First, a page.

Patella StrapThis may explain why the DonJoy strap had a much larger decrease in strain on the patellar tendon than the Cho-Pat strap.  With the DonJoy strap, you can tighten the strap as much as you would like.  You can see this well in the photo, the two straps intercross and the tightness can be adjusted.  (I should also note that “Procare” is a DonJoy company, it is the same strap).  This is the main reason why I recommend the DonJoy strap, as you can pull it really tight if you would like, but more importantly, you can adjust the tension very easily while you are wearing it.  This is helpful for everyone but especially in athletics as the strap can loosen a little with activities.  For the fitness enthusiasts, this is a cheap and simple option to at least try if you are experiencing some patellar tendon discomfort.  Check them out on Amazon for under $20.

To summarize my recommendations on patellar tendon straps:

  1. Patellar tendon straps are worth trying and may reduce pain and patellar tendon strain
  2. The location of application is likely important, try to aim for right in the middle of the patellar tendon
  3. The tightness of the strap is likely important, try to use an adjustable strap like the DonJoy Cross Strap used in this study to make sure that you can tighten it well.
  4. The DonJoy/Procare Cross Strap is pretty affordable too, here is a link to it on Amazon, try it and let me know what you think.


What has been your experience with patellar tendon straps?

6 replies
  1. Nick
    Nick says:


    I personally don’t use these a whole lot. I just did a quick review of your patellofemoral pain e-book, and didn’t see this mentioned either, so I’m curious as to your triage for who you use this with and who you don’t. Obviously the overuse category, but any others that may benefit from use?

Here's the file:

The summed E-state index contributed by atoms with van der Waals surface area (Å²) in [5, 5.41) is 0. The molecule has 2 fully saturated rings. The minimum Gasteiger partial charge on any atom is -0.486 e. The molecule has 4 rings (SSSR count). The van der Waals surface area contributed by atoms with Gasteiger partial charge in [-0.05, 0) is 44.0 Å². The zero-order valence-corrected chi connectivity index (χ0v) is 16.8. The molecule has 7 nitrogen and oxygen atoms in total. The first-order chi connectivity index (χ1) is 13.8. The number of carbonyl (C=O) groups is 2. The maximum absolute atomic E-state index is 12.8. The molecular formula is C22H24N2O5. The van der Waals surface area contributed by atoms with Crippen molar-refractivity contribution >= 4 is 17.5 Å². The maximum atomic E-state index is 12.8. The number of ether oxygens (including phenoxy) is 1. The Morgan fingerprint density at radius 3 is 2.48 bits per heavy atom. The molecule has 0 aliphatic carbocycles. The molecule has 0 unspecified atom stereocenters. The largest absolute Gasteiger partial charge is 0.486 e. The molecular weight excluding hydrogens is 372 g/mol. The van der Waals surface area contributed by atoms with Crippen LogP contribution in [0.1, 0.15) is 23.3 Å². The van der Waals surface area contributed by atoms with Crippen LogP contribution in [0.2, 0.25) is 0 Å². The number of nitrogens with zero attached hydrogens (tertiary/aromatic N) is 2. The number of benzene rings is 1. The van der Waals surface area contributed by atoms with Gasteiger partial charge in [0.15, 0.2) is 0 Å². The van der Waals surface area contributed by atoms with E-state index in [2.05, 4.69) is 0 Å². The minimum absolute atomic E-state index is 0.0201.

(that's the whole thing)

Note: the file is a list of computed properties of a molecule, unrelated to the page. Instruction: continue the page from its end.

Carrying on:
I think we overlook the use of this because it doesn’t “fix the problem” – weak hip, tight ITB, weak VM, etc. I use McConnell style taping a lot for my PFPS patients which I think reduces discomfort and helps with VM control I’m not sure the best use of the patellar tendon strap in treatment. Would it be just to provide some pain relief so that an athlete can continue participation without as much pain while you continue to rehab?

    Thanks for another great post!


  2. Mike Reinold
    Mike Reinold says:

    Nick, very true. This isn’t a cure but a way to get to the end result. I use straps for patellar tendinitis (not other forms of PFPS) and to either allow someone to participate in their activities or to perform rehab more comfortably.

  3. chris
    chris says:

    Hey Mike,
    Great post as always. Do you think these straps, decreasing the PPTA, would have the same effect on osgood schlatter’s? I know its a different pathology, but relatively similar mechanism of injury. Do you think it would it be decreasing the stress the tendon produces on the tibial tuberosity, or could it be supplying a low load long duration stress to the already aggravated apophysitis?
    Just a random thought. Thanks again Mike!

  4. Eli Vill
    Eli Vill says:

    I’ve read other articles on the patellar strap. Some say that in many cases it will take the pain away and the athlete will think all is good and start to exercise like normal, and they end up damaging another part of the tendon, that it just shifts the weight. I want to know that if I just wear the strap and stick to walking if it will indeed help heal my tendon. Can anyone provide insight on this?